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In the last of their three-part series, Andrea Walsh and Cris Flagg of Express Search propose dynamic patentability searches during the patent procurement process to optimise cost-effective research strategies.
What could justify another article about patentability searching? The decline in patent quality has resulted from the US Patent and Trademark Office’s (USPTO) and other national patent offices’ lack of control or effectiveness in mandating the citation of the most relevant prior art during prosecution by the examiner or applicant before a patent is allowed.
The consensus is that patent reform has failed to adequately address this problem during patent procurement but relies on inter partes review (IPR) or national opposition challenges to define relevance of newly-identified references to decide the patentability and scope of claims issued to the patent owner.
"Consistently-performed dynamic patent research results in more informed decisions yielding quality patents, higher returns, and budget savings."
A patent procurement strategy should include replacing static, point-in-time prior art results with dynamic patentability searches that sustain their relevance, thereby allowing newly-identified prior art to impact real-time informed decision-making. To keep pace with this changing dynamic requires professional searchers to demonstrate their significance and value in reducing waste resources and cost-savings unattainable by one-time patentability search results.
Examples of the ‘penny wise, pound foolish’ principle relating to static patent research include:
- Investing in technical inventions that already exist ;
- Filing applications on inventions that are unpatentable by global statutes;
- Procuring low-quality patents that are economically or legally unenforceable; and
- Acquiring granted patents covering commercial products/processes that are invalidated by IPR or successful oppositions.
The failure of static patentability searches to yield valid patents, and the obsolete mindset that a patentability search should be conducted only when an application has been filed, are confirmed by industry and organisation data that show that appropriately-managed dynamic patentability searches significantly reduce the overall cost of obtaining a patent and eliminate waste by allowing selected personnel, such as IP strategists, business, marketing and research managers and scientists, to confer with patent counsel to formulate and be accountable for decisions based on the latest identified third-party prior art.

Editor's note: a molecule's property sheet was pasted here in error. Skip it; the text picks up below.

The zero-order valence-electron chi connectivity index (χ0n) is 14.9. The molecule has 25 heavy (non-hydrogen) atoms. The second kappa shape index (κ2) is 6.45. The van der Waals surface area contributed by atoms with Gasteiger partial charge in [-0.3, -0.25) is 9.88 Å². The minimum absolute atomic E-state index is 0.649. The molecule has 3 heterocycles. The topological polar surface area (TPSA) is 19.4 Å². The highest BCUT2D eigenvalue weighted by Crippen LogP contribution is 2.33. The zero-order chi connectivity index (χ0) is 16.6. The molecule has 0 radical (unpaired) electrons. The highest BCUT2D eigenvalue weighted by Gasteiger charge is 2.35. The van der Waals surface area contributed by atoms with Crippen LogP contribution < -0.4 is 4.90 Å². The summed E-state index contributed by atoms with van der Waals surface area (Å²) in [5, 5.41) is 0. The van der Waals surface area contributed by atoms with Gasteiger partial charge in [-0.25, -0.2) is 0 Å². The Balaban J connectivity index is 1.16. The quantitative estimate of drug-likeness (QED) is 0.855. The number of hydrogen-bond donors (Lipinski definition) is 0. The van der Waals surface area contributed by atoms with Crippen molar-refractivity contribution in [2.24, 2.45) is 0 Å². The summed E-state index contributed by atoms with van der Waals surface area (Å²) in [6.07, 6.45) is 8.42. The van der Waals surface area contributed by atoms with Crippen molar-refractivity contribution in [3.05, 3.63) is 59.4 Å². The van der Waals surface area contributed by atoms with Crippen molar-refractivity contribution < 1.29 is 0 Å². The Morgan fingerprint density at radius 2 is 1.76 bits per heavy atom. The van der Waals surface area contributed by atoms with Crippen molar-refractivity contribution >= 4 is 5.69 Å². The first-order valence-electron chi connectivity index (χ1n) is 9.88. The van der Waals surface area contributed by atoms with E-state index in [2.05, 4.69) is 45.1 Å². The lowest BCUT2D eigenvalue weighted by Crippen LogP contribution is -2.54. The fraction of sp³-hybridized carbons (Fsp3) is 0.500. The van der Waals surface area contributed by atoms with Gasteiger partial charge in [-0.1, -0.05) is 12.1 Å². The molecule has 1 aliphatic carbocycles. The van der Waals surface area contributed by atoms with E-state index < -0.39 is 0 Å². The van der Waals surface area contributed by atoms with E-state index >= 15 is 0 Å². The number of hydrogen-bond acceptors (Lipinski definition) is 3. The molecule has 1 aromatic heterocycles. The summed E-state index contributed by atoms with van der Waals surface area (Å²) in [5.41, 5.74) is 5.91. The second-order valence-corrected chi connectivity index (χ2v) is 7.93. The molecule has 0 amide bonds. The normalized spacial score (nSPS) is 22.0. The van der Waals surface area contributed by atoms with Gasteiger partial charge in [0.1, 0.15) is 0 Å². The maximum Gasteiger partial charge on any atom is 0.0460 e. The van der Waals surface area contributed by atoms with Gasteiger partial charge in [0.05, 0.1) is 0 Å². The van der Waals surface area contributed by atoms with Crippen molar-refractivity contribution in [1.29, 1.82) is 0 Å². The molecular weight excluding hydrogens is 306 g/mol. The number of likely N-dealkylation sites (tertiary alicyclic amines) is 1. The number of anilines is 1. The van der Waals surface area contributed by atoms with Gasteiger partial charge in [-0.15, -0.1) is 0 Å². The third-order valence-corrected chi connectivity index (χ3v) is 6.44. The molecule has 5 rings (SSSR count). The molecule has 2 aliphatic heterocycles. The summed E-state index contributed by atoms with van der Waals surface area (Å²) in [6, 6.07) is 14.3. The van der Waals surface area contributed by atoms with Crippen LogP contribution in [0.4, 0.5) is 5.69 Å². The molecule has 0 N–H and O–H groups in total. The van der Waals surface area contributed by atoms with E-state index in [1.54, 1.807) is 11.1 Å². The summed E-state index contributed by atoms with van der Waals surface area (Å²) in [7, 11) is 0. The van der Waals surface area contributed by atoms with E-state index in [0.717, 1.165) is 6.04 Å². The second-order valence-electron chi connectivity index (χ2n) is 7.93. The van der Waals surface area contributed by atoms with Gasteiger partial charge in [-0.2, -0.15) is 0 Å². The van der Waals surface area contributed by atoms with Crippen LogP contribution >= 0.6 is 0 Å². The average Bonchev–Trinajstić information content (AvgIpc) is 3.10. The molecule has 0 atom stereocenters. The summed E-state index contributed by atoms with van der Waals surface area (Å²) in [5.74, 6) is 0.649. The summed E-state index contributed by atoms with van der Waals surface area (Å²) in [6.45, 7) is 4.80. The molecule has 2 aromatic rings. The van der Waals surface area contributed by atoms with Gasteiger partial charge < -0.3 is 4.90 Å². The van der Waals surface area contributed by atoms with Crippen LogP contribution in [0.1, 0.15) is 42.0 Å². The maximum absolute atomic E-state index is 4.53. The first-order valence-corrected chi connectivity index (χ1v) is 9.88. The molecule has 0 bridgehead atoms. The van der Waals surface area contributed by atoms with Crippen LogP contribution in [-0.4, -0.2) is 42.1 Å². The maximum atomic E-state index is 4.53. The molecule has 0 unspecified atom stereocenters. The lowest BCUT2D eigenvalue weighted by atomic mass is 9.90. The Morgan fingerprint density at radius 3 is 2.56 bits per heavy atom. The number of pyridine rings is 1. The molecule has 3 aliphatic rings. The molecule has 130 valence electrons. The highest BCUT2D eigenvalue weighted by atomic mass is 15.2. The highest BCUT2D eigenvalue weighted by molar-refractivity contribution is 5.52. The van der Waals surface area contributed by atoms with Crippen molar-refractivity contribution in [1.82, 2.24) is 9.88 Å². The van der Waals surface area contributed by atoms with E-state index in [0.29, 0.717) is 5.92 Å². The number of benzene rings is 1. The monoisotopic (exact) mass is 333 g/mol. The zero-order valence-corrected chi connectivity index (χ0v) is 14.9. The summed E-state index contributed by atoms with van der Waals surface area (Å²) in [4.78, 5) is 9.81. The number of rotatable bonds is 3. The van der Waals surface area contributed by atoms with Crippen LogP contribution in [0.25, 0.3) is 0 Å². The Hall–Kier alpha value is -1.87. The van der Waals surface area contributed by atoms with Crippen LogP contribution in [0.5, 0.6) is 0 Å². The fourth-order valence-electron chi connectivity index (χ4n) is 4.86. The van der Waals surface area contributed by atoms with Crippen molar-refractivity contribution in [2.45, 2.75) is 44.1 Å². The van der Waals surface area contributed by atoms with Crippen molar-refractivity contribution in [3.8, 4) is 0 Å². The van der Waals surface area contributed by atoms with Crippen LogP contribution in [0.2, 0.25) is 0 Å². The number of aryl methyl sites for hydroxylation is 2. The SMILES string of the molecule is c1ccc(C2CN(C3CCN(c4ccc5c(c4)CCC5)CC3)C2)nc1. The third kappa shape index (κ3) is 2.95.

Quantifying cost reduction
The major sources of waste and the overall cost reduction realised by dynamic patentability searches are shown from industry data, provided by numerous patent search service companies and professional organisations:
- Cost of wasted product development and R&D efforts: 10% to 30% of budget;
- Total expense due to low-quality patents and associated IP risk or waste: $35 million to $75 million;
- Sunken costs saved by no-filing decisions: 30% to 50%;
- Granted patents invalidated in whole or part by IPR challenges: 40% ;
- Number of valueless patents never enforced or litigated: 95% to 97%; and
- Number of patents invalidated by global prior art if dynamic professional patentability searches performed: 90%.
This data emphasises that consistently-performed dynamic patent research results in more informed decisions yielding quality patents, higher returns, and budget savings.
Although dynamic patentability searching comes at an upfront cost that initially impacts budget, these expenses are transformed to cost savings that are magnified throughout the patent lifecycle. By spending money up front for searching and tailoring claims in view of the prior art, as opposed to reacting to prior art cited against the application by an examiner, applicants more than offset the added up-front expense through decreased costs in prosecution.
Amendments which narrow claim language to overcome prior art decrease patent value because the specification may not have been written to overcome the art and still provide sufficient scope to embrace commercially valuable subject matter. When all relevant prior art is cited throughout prosecution, a pristine prosecution record is created that adds further cost savings because the file history is of limited use by potential infringers in defence of enforcement proceedings or in patent invalidity proceedings.
In conclusion, judiciously budgeting for patent research may be the most cost-effective, pioneering act by patent owners in achieving patent quality and value.
Andrea Walsh is a senior patent analyst at Express Search. She has expertise in dynamic patent research and analysis in multiple chemical and biotechnology areas. Walsh provides innovative research solutions in molecular/cell biology, immunology, gene-editing and biosequence analysis. She can be contacted at: email@example.com
Cris Flagg is president of Express Search. He has a master’s degree in computer science, focusing on machine learning/artificial intelligence. With 25 years’ experience in patent research, Flagg has developed landscaping analytics and software research tools that his company uses to provide research. He can be contacted at: firstname.lastname@example.org
Express Search, patent procurement, research strategies, USPTO, IPR, technical inventions, cost reduction, patent research, informed decision making